Police are searching for men, who knocked down and beat the leader of Bremen's branch of the conservative Alternative for Germany, lawmaker Frank Magnitz, following a recent string of attacks against his party in the Eastern state of Saxony, including a blast outside their office in Doebeln last week.
Mr Magnitz, 66, had just left a new year reception in Bremen's Kunsthalle art museum when he was attacked in the city's Goetheplatz as he walked to a central vehicle park.
"This is the result of the ostracism and agitation AfD faces", he said, suggesting other German political parties were partly responsible for the attack because they had compared AfD to Adolf Hitler's Nazi party because of its nationalist rhetoric and campaigns against migrants.
Bremen, Germany's smallest state, holds a regional election on May 26, the same day as European Parliament elections in which AfD hopes to make gains.
Leading politicians across the political spectrum in Germany condemned the attack Tuesday.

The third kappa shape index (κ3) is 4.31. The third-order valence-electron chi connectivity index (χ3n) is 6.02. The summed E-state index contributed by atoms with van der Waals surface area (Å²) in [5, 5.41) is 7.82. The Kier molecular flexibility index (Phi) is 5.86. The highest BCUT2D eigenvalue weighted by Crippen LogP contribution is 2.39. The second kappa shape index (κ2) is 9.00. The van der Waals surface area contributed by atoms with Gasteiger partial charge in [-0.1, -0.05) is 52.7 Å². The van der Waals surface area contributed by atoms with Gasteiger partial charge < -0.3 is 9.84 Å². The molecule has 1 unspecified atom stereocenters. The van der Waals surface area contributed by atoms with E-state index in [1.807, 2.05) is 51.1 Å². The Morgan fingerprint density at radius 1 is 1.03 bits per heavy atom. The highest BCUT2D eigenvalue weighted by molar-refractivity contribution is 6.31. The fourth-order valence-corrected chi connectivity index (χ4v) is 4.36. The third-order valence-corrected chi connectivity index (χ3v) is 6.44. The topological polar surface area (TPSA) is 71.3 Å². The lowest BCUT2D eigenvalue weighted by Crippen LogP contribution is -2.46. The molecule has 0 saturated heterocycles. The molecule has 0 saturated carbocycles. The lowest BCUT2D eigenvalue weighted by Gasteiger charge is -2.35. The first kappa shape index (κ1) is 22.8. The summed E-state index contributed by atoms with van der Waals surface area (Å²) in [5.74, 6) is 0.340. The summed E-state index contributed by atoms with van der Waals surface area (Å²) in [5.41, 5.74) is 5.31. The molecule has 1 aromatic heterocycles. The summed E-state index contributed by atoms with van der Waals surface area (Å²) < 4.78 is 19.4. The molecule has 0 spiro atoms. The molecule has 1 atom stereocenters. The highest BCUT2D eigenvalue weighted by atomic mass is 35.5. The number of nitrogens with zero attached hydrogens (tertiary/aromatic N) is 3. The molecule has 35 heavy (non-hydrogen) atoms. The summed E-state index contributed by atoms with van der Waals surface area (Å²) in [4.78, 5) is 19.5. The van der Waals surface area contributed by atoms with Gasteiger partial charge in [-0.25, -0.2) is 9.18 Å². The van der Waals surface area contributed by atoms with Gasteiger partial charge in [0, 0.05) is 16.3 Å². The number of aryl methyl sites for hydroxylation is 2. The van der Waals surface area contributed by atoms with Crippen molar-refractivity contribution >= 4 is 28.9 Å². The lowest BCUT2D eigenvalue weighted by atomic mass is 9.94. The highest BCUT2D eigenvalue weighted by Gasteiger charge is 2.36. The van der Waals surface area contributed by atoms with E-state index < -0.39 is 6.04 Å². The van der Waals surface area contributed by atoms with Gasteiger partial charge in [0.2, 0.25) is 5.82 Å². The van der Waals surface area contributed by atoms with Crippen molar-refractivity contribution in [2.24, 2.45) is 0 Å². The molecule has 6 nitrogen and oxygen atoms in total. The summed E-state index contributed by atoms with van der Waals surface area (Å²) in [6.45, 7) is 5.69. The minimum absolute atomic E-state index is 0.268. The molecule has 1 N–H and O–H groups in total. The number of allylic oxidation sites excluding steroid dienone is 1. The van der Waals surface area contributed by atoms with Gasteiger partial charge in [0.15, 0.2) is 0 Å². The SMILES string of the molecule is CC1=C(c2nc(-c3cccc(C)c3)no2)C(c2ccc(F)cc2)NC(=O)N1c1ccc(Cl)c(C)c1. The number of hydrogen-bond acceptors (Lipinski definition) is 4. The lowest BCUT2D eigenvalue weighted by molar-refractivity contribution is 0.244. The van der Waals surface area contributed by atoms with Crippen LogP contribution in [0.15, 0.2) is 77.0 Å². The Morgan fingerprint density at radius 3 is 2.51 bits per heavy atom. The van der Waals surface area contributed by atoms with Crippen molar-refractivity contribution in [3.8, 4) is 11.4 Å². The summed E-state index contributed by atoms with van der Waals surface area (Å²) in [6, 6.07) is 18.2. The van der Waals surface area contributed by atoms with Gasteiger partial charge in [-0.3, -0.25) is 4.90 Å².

Magnitz was beaten in an"assassination attempt" according to his party
A far-right chairman of a German anti-immigrant party was nearly beaten to death in a "politically motivated assassination attempt". "Hopefully, the police will be able to quickly catch the perpetrators".
An explosive device detonated in a bin and damaged an AfD office in Saxon, last week.
Foreign Minister Heiko Maas said there was "absolutely no justification" for the use of violence despite political differences. "Anyone who fights hatred with hatred always lets hatred win in the end", he wrote on Twitter. It entered the national parliament in 2017 and is now the biggest opposition party there.
Authorities have yet to determine the motives behind the attack, but with its growing popularity, the opposition AfD party has become a target of increasing criticism and attacks over its anti-immigration and other ultraconservative policies.
AfD entered the national parliament (Bundestag) for the first time a year ago with 94 seats and now has representatives in every German state parliament. The attackers fled the scene after beating the politician unconscious, according to Germany's Bild. The mayor was known for voluntarily taking in more asylum-seekers than the small town was obliged to.